Advanced search
Start date
(Reference retrieved automatically from Web of Science through information on FAPESP grant and its corresponding number as mentioned in the publication by the authors.)

Disentangling the co-structure of multilayer interaction networks: degree distribution and module composition in two-layer bipartite networks

Full text
Astegiano, Julia [1, 2] ; Altermatt, Florian [3, 4] ; Massol, Francois [1, 5]
Total Authors: 3
[1] Univ Paul Valery Montpellier, EPHE, CEFE, UMR 5175, CNRS, Univ Montpellier, 1919 Route Mende, F-34293 Montpellier - France
[2] Univ Nacl Cordoba, Inst Multidisciplinario Biol Vegetal, FCEFyN, CONICET, Cordoba - Argentina
[3] Swiss Fed Inst Aquat Sci & Technol, Eawag, Dept Aquat Ecol, CH-8600 Dubendorf - Switzerland
[4] Univ Zurich, Dept Evolutionary Biol & Environm Studies, CH-8057 Zurich - Switzerland
[5] Univ Lille Sci & Technol, CNRS, UMR Evoecopaleo 8198, SPICI Grp, F-59000 Lille - France
Total Affiliations: 5
Document type: Journal article
Source: SCIENTIFIC REPORTS; v. 7, NOV 13 2017.
Web of Science Citations: 3

Species establish different interactions (e.g. antagonistic, mutualistic) with multiple species, forming multilayer ecological networks. Disentangling network co-structure in multilayer networks is crucial to predict how biodiversity loss may affect the persistence of multispecies assemblages. Existing methods to analyse multilayer networks often fail to consider network co-structure. We present a new method to evaluate the modular co-structure of multilayer networks through the assessment of species degree co-distribution and network module composition. We focus on modular structure because of its high prevalence among ecological networks. We apply our method to two Lepidoptera-plant networks, one describing caterpillar-plant herbivory interactions and one representing adult Lepidoptera nectaring on flowers, thereby possibly pollinating them. More than 50% of the species established either herbivory or visitation interactions, but not both. These species were over-represented among plants and lepidopterans, and were present in most modules in both networks. Similarity in module composition between networks was high but not different from random expectations. Our method clearly delineates the importance of interpreting multilayer module composition similarity in the light of the constraints imposed by network structure to predict the potential indirect effects of species loss through interconnected modular networks. (AU)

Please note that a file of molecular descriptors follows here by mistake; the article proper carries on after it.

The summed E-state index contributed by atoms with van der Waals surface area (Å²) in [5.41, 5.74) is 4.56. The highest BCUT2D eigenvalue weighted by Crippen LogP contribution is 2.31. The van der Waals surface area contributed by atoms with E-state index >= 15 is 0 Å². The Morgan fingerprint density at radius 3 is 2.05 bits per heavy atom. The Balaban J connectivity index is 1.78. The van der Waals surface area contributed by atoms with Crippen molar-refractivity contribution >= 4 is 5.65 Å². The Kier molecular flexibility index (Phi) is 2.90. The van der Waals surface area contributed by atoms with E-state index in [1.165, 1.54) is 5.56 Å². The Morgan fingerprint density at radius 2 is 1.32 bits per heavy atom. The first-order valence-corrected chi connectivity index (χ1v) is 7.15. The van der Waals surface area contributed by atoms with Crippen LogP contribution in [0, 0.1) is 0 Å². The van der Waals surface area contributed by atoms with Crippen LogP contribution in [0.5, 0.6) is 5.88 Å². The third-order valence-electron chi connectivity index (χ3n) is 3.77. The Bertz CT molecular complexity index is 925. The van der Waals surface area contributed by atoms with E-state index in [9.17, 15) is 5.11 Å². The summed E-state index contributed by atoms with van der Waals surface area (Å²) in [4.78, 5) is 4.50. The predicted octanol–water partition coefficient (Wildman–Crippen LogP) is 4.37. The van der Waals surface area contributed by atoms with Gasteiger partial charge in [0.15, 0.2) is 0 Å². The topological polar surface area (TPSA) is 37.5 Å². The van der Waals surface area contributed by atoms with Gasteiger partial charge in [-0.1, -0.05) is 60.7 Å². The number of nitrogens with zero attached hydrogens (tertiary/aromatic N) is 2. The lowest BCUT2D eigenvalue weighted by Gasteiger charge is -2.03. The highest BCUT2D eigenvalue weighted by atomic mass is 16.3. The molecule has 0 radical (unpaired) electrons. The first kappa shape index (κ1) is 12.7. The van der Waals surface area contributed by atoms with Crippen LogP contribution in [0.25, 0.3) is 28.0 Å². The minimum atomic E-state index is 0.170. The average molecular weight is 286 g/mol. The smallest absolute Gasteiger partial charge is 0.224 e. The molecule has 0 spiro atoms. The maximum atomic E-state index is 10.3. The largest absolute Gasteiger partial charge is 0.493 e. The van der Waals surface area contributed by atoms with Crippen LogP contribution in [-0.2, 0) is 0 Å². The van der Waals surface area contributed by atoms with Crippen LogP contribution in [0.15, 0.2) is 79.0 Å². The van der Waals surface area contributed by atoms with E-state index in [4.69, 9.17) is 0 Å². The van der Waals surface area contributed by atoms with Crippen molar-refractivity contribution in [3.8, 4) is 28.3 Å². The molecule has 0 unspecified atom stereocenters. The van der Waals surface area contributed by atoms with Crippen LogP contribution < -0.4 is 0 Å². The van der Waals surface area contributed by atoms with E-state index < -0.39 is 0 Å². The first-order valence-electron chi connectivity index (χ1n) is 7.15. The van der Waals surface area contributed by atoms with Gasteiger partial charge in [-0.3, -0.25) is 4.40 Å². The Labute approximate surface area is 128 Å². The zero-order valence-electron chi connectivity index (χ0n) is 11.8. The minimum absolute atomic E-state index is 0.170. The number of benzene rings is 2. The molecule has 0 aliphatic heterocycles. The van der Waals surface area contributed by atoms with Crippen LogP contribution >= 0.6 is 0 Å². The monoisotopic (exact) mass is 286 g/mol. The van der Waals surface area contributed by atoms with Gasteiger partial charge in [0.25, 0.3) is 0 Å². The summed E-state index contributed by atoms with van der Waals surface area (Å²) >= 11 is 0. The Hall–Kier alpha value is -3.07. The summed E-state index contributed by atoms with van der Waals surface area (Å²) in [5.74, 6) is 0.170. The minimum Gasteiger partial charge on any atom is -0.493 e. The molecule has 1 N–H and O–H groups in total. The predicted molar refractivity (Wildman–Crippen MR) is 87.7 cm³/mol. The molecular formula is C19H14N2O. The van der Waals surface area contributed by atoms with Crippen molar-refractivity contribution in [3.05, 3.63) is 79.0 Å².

FAPESP's process: 11/09951-2 - Plant-pollinator networks robustness to habitat loss: the influence of plant reproductive systems
Grantee:Julia Astegiano
Support type: Scholarships in Brazil - Post-Doctorate
FAPESP's process: 12/04941-1 - Robustness of plant-pollinator networks and fragmented landscapes: the role of plant breeding system and dispersal strategy on plant species persistence
Grantee:Julia Astegiano
Support type: Scholarships abroad - Research Internship - Post-doctor